Something Wicked This Way Comes – Georges Delerue/James Horner. Production troubles plagued this 1983 adaptation of Bradbury’s novel. The story centers on the travails of two young boys as they take on an evil traveling carnival that ensnares its customers by catering to their most vulnerable desires. Disney apparently balked at the darkness of the film’s initial cut, and spent considerable time in post-production attempting to re-edit and re-score the film for a more family-friendly audience. As a result there are actually two scores for this one, both of which have much to offer. Georges Delerue (who, to bring this full circle, was Francois Truffaut’s composer of choice in the ’60s and ’70s) wrote one of his greatest masterpieces for the film, a score that captures both the bombastic menace of Mr. Dark’s carnival with the painfully bittersweet sentiment of the boys’ waning childhood. Perhaps the score’s most ingenious device is the flute that leads the score’s lyrical sections and speaks to the boys’ threatened innocence. The instrument is especially mesmerizing at the 7:12 mark of the suite below – with the simplest gestures, the music simultaneously captures the dangerous alure of the carnival and the tragedy of innocence about to be lost. But even more incredible is the finale (starting at 8:53) – this, for me, is the closest that anybody has come to capturing Bradbury’s spirit in music. Abandoning all restraint, Delerue lets loose a sentimental powerhouse that seems to capture everything beautiful and heartbreaking about childhood and its memories.
The studio (inexplicably) rejected the score late in production, however, and hired a then-young James Horner to write a replacement. While nowhere near the perfection of Delerue’s, Horner’s score has much to recommend it in its own right. Horner restrains himself where Delerue went for broke, but his melody for the boys has its own wistful summery appeal. Horner does even better with the darker aspects of the story, and his atonal choral work for the malicious Mr. Dark is a chilling evocation of pure despair.
The Martian Chronicles – Stanely Meyers. Stanley Meyers’ score for this 1980 miniseries honestly isn’t quite up to the caliber of the above-mentioned scores. Meyers was primarily famous for his pioneering electronic work, but synthesizers in The Martian Chronicles tend to come in the form of comically cheesy disco beats. These moments are fun in their way, but the (now severely dated) pop music compromises the grandeur of Bradbury’s world severely. That said, the score also features a handful of sensitively expressive cues. The gentle woodwinds for the Martian world itself are particularly evocative, a delicate musical portrait of a culture that seems both alluring and unknowable. You can hear this quality in the main title, arguably the best piece of the score:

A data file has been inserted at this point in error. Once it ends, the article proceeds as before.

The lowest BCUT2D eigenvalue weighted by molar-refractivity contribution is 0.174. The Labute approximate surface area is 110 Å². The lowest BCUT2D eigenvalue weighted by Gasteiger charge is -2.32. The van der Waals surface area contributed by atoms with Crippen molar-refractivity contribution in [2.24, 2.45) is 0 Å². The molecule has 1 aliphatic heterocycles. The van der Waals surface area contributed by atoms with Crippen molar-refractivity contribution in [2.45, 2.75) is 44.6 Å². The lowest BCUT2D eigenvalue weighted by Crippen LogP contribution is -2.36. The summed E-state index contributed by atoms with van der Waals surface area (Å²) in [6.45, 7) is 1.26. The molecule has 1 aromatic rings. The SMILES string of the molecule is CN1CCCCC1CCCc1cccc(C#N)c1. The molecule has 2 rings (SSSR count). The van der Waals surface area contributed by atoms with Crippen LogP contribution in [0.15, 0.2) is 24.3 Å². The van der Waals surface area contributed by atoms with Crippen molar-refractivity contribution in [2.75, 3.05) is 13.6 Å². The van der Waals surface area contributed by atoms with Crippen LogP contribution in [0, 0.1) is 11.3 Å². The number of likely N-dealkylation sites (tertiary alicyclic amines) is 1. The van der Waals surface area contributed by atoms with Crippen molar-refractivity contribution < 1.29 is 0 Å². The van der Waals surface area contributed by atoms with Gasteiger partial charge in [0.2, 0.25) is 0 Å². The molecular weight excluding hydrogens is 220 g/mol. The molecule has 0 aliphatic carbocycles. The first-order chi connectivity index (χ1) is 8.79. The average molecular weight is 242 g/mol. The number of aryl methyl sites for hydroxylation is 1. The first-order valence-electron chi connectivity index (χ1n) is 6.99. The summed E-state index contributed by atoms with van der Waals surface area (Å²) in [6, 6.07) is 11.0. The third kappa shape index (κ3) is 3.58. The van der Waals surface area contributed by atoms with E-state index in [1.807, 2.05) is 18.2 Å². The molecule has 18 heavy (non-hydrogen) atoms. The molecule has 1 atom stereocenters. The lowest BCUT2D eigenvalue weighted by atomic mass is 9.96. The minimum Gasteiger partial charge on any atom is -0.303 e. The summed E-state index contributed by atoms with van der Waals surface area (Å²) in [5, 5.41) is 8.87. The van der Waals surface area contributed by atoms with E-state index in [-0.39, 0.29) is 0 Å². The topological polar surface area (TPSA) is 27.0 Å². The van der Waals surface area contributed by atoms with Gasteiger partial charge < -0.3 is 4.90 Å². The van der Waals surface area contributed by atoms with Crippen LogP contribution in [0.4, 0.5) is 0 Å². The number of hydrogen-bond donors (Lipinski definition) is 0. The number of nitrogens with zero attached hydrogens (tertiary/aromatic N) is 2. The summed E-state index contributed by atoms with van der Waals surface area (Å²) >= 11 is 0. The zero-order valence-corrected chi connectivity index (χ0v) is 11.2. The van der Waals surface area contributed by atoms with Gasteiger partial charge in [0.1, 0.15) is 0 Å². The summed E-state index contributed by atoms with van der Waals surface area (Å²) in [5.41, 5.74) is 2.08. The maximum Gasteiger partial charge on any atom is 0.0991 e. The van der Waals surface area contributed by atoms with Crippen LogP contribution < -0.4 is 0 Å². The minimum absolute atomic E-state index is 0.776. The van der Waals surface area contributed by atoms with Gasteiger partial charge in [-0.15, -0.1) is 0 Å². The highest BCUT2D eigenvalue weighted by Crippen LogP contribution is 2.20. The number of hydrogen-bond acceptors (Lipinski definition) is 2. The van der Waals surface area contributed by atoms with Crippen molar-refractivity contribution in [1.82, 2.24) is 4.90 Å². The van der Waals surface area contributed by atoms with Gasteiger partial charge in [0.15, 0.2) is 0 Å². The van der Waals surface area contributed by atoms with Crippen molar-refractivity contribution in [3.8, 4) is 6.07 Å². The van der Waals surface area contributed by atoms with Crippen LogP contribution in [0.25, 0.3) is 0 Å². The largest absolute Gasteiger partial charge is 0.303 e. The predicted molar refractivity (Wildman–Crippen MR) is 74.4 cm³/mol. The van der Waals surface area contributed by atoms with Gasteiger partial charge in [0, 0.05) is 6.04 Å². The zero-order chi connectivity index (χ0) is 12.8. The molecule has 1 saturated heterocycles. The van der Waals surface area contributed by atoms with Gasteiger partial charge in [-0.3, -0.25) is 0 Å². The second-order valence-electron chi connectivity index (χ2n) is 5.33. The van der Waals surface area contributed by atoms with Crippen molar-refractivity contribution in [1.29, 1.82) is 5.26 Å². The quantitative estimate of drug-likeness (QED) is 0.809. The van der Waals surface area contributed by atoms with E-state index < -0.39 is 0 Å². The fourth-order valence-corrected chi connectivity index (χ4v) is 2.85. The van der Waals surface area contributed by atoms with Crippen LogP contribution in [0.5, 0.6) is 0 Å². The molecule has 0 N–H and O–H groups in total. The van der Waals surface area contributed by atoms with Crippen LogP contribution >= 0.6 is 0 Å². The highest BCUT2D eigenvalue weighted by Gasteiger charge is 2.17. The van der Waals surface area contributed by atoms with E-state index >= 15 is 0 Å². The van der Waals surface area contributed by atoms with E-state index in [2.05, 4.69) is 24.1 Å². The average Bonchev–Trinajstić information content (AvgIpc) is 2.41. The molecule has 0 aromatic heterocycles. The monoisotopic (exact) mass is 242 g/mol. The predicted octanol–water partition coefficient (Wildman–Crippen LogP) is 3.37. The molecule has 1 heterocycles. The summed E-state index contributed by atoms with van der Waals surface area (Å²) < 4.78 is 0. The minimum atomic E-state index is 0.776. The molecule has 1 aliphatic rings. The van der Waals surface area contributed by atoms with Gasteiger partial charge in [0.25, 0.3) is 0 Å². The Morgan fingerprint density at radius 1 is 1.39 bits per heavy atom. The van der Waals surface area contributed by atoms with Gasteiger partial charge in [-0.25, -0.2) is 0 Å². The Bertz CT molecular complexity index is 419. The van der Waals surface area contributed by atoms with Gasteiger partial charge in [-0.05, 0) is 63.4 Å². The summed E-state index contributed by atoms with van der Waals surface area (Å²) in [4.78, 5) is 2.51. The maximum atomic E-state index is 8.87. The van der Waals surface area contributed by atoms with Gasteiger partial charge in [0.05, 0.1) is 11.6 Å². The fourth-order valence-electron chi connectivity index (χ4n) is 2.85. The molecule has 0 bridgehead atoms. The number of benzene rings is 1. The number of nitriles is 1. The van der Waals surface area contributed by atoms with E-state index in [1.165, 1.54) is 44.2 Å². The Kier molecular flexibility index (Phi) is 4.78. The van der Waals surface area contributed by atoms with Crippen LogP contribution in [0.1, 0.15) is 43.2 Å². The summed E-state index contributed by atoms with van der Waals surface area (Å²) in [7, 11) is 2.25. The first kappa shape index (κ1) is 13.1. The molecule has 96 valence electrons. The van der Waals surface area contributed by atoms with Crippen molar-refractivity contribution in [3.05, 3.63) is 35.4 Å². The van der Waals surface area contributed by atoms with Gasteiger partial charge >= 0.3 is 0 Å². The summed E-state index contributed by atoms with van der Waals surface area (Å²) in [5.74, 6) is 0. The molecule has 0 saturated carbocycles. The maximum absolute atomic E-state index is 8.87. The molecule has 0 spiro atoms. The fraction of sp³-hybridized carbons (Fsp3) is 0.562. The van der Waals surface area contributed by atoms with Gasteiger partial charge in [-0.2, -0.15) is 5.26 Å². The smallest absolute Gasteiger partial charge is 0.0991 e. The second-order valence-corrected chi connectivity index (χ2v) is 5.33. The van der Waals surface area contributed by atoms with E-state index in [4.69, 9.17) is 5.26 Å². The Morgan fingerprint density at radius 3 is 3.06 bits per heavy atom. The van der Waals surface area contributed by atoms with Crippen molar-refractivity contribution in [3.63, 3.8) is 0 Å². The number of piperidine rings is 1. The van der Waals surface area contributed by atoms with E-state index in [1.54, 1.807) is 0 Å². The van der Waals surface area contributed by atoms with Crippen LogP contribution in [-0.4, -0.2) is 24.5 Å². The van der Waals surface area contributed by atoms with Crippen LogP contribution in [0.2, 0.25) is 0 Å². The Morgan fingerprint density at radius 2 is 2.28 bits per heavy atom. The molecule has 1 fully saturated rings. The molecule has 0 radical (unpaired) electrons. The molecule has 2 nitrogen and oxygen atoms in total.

The Illustrated Man – Jerry Goldsmith. I’ve focused so far on the more sentimental and personal aspects of Bradbury, but it should be said that he was just as adept at macabre horror stories as he was at wistful nostalgia. Perhaps the best musical evocation of this side of Bradbury is Jerry Goldsmith’s score for the Bradbury anthology film, The Illustrated Man. The film is comprised of four short films, each based on one of Bradbury’s short science fiction/horror stories. Goldsmith responded with that might be the most challenging of all the Bradbury scores. Discordant serialism screeches through the most abrasive synthesizers that 1969 had to offer – the result is very effective, but it makes for extremely difficult listening. However, Goldsmith also gave the film an eerily lyrical vocalise to serve as a bookending piece, which is much more affecting. You can hear it at the 1:54 mark, and I actually recommend skipping straight to it if the prospect of atonal synth textures doesn’t sound particularly appealing:
Christus Apollo – Jerry Goldsmith. Goldsmith’s greatest work for Bradbury, however, was not a film score. In 1969, the same year that he scored The Illustrated Man, Goldsmith composed one of his very rare forays into concert music, a cantata set to Bradbury’s poem, “Christus Apollo.” Bradbury’s sonnet imagines a universe in which Christ’s mission extends past our planet, expanding infinitely throughout the universe. The poem merges the author’s passions for both science fiction and spirituality, and it inspires some of Goldsmith’s most outlandish music. Following up on the poem’s darkest suggestions, Goldsmith seems to carry Bradbury’s verse through the most sublime and apocalyptic regions of the cosmos. But while the music’s violent 12-tone passages and oppressive choral cacophony can be overwhelming, Goldsmith also finds a clear beauty in author’s vision. The cantata is rich with mesmerizing moments of choral harmony that fluctuate between terror and grace, and the music ultimately carries the emotional impulses of Bradbury’s poem to their natural conclusion.
I’m ending the post here, with the second movement from this concert piece. Listen when you have a chance, both for the beauty of Bradbury’s language and the music that it inspires. Christus Apollo serves as a testament both to the raw power of Bradbury’s words and the rare ability that those words had to inspire other artists’ wildest visions. Because ultimately, this is was the effect that Bradbury had on his readers. He sent our imaginations hurtling into the most fantastical regions of the universe – from the farthest reaches of the cosmos, to the dandelion patches in our parents’ backyards. In the process, he reminded us that living is its own sensory experience, one that always merits taking the time to savor.